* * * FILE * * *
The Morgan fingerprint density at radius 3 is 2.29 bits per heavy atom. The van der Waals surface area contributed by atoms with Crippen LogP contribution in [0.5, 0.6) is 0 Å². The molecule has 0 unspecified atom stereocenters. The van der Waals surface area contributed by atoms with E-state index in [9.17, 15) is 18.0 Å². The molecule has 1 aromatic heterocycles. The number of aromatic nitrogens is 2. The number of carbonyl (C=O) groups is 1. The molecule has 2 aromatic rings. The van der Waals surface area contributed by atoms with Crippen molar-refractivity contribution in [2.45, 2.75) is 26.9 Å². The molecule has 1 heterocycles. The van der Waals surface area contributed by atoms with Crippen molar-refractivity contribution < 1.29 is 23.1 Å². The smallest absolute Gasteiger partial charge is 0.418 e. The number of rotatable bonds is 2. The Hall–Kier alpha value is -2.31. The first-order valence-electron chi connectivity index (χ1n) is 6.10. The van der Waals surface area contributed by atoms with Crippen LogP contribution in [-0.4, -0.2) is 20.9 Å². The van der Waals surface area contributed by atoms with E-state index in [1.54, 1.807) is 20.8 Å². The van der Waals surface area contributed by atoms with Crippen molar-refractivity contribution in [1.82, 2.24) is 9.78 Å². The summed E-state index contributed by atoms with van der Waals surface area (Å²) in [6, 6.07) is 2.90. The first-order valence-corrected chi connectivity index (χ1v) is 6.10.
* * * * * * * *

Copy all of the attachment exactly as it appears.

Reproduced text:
The Morgan fingerprint density at radius 3 is 2.29 bits per heavy atom. The van der Waals surface area contributed by atoms with Crippen LogP contribution in [0.5, 0.6) is 0 Å². The molecule has 0 unspecified atom stereocenters. The van der Waals surface area contributed by atoms with E-state index in [9.17, 15) is 18.0 Å². The molecule has 1 aromatic heterocycles. The number of aromatic nitrogens is 2. The number of carbonyl (C=O) groups is 1. The molecule has 2 aromatic rings. The van der Waals surface area contributed by atoms with Crippen molar-refractivity contribution in [2.45, 2.75) is 26.9 Å². The molecule has 1 heterocycles. The van der Waals surface area contributed by atoms with Crippen molar-refractivity contribution < 1.29 is 23.1 Å². The smallest absolute Gasteiger partial charge is 0.418 e. The number of rotatable bonds is 2. The Hall–Kier alpha value is -2.31. The first-order valence-electron chi connectivity index (χ1n) is 6.10. The van der Waals surface area contributed by atoms with Crippen LogP contribution in [-0.4, -0.2) is 20.9 Å². The van der Waals surface area contributed by atoms with E-state index in [1.54, 1.807) is 20.8 Å². The van der Waals surface area contributed by atoms with Crippen molar-refractivity contribution in [1.82, 2.24) is 9.78 Å². The summed E-state index contributed by atoms with van der Waals surface area (Å²) in [6, 6.07) is 2.90. The first-order valence-corrected chi connectivity index (χ1v) is 6.10.